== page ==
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Slime mold Pilots Robot!!!

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posted on Feb, 14 2006 @ 12:29 AM

"Robotics researchers from the UK and Japan have linked up a slime mold to remotely control a six-legged robot. The mold, which is naturally light-sensitive, is able to hide the robot in dark corners, and the scientists expect to further this technology for use in smaller, autonomous units. There is also a preprint of the research paper available from the University of Southampton."

Absolutely amazing. Technology is advancing beyond yesterday's wildest dreams.

Do you see any particular uses for this technology?

I was reminded of the experimental bat-bombs of WWII. These machines could be used under the same principle: strap a time release bomb to them and let them find the nooks and crannies (darker areas) of the target buildings.

If you are not familiar with the bat-bombs here is a link:

posted on Feb, 14 2006 @ 12:58 AM
Here is an explanation of the science behind the robot-slime mold interaction.

It seems as if they are focusing on finding practical uses. Perhaps the technololgy works well.

Life-like adaptive behaviour is so far an illusive goal in robot
control. A capability to act successfully in a complex, ambiguous, and
harsh environment would vastly increase the application domain of
robotic devices. Established methods for robot control run up against
a complexity barrier, yet living organisms amply demonstrate that this
barrier is not a fundamental limitation. To gain an understanding of how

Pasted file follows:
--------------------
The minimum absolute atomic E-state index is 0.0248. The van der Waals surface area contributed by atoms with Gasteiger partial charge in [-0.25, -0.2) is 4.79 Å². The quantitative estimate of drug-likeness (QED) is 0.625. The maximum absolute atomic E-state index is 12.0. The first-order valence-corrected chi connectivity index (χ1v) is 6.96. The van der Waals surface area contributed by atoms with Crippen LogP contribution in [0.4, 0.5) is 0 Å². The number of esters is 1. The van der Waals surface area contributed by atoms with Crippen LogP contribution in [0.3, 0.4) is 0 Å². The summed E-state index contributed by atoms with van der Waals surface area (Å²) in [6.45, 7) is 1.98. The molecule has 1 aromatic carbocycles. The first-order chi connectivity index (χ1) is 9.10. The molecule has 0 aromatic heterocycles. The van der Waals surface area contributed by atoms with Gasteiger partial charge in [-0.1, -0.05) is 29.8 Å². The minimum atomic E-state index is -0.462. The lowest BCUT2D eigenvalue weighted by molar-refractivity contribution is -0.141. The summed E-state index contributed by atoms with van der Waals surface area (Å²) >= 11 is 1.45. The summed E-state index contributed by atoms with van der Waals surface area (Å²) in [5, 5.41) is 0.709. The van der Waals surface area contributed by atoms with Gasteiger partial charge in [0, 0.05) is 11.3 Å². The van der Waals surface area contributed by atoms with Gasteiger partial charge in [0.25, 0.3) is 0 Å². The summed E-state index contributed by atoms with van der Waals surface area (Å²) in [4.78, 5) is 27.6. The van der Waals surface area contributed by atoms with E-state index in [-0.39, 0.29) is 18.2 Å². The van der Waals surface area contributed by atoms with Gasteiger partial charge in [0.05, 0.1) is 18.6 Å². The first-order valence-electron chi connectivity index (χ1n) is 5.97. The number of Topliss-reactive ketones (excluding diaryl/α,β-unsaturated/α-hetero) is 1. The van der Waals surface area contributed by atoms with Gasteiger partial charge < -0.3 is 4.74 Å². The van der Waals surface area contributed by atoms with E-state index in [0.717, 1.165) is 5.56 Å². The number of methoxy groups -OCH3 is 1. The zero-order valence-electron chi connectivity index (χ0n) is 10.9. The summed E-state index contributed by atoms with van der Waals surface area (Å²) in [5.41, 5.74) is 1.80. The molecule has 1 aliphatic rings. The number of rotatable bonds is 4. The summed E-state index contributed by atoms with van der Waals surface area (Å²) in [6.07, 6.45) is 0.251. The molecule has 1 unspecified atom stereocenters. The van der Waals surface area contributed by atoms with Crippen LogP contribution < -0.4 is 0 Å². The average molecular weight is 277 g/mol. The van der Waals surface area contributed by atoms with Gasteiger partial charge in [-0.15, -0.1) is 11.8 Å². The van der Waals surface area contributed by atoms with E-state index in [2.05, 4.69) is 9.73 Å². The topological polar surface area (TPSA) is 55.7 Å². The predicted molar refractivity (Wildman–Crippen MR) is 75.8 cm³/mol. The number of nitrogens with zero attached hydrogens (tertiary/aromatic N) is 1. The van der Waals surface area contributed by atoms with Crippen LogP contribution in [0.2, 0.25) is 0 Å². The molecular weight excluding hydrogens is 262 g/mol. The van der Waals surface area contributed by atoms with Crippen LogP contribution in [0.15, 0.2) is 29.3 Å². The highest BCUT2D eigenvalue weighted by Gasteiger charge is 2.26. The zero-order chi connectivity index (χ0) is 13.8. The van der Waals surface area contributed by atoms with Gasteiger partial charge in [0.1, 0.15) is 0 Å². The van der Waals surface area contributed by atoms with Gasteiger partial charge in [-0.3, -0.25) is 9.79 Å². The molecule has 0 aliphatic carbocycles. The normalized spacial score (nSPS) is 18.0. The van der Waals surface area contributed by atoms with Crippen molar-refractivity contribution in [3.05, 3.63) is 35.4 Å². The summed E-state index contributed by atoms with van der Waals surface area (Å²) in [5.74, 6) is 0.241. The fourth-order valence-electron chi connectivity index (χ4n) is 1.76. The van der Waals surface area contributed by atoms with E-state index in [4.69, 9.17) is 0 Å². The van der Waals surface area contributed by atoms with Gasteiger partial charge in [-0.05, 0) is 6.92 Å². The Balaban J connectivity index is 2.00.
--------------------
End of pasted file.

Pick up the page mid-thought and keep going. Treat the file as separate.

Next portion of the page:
the nimble behaviour of organisms can b e duplicated in made-for-purpose
devices we are exploring the use of biological cells in robot control. This
paper describes an experimental setup that interfaces an amoeboid plasmodium
of Physarum polycephalum with an omnidirectional hexapod robot to realise
an interaction loop between environment and plasticity in control. Through
this bio-electronic hybrid architecture the continuous negotiation process
between local intracellular reconfiguration on the micro-physical scale and
global behaviour of the cell in a macroscale environment can be studied in
a device setting.


posted on Feb, 14 2006 @ 02:42 AM
crap man reminds me of the article I read in popular mechanics awhile back... in that article 20,000 rat neurons were taught to fly an f-22 sim.... biotech is good biz is all I can say. it's all greek to me but still the crossover of algorithims and biologically simple organisms is as inevitable as the industrial revolution at this point in my mind....

Buy stocks accordingly heh

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